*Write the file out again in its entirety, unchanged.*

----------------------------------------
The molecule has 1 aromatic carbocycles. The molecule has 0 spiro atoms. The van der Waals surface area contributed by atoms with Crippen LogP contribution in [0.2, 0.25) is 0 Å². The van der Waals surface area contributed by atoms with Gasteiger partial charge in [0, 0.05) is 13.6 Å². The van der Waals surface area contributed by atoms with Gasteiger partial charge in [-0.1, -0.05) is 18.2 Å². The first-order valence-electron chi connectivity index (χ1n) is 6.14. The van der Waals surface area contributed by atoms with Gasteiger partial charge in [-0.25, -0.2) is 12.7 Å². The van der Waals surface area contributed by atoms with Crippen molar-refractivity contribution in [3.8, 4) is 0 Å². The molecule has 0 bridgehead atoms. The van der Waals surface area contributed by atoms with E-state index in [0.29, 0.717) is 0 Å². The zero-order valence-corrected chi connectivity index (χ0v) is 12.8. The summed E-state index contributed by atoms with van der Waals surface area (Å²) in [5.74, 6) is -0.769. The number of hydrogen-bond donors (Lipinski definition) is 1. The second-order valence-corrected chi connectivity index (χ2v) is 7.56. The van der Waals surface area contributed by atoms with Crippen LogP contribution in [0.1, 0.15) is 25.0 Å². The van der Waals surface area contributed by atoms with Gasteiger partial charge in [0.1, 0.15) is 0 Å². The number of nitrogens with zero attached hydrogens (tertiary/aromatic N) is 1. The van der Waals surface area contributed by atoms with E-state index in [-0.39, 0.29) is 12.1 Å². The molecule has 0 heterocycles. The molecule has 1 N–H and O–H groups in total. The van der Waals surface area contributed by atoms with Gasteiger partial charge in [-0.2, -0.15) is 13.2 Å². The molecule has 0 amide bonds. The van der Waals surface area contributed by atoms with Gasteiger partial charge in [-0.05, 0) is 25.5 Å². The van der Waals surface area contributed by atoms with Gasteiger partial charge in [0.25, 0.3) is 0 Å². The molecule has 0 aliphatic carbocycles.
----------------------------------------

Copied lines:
The molecule has 1 aromatic carbocycles. The molecule has 0 spiro atoms. The van der Waals surface area contributed by atoms with Crippen LogP contribution in [0.2, 0.25) is 0 Å². The van der Waals surface area contributed by atoms with Gasteiger partial charge in [0, 0.05) is 13.6 Å². The van der Waals surface area contributed by atoms with Gasteiger partial charge in [-0.1, -0.05) is 18.2 Å². The first-order valence-electron chi connectivity index (χ1n) is 6.14. The van der Waals surface area contributed by atoms with Gasteiger partial charge in [-0.25, -0.2) is 12.7 Å². The van der Waals surface area contributed by atoms with Crippen molar-refractivity contribution in [3.8, 4) is 0 Å². The molecule has 0 bridgehead atoms. The van der Waals surface area contributed by atoms with E-state index in [0.29, 0.717) is 0 Å². The zero-order valence-corrected chi connectivity index (χ0v) is 12.8. The summed E-state index contributed by atoms with van der Waals surface area (Å²) in [5.74, 6) is -0.769. The number of hydrogen-bond donors (Lipinski definition) is 1. The second-order valence-corrected chi connectivity index (χ2v) is 7.56. The van der Waals surface area contributed by atoms with Crippen LogP contribution in [0.1, 0.15) is 25.0 Å². The van der Waals surface area contributed by atoms with Gasteiger partial charge in [0.1, 0.15) is 0 Å². The number of nitrogens with zero attached hydrogens (tertiary/aromatic N) is 1. The van der Waals surface area contributed by atoms with E-state index in [-0.39, 0.29) is 12.1 Å². The molecule has 0 heterocycles. The molecule has 1 N–H and O–H groups in total. The van der Waals surface area contributed by atoms with Gasteiger partial charge in [-0.2, -0.15) is 13.2 Å². The molecule has 0 amide bonds. The van der Waals surface area contributed by atoms with Gasteiger partial charge in [-0.05, 0) is 25.5 Å². The van der Waals surface area contributed by atoms with Gasteiger partial charge in [0.25, 0.3) is 0 Å². The molecule has 0 aliphatic carbocycles.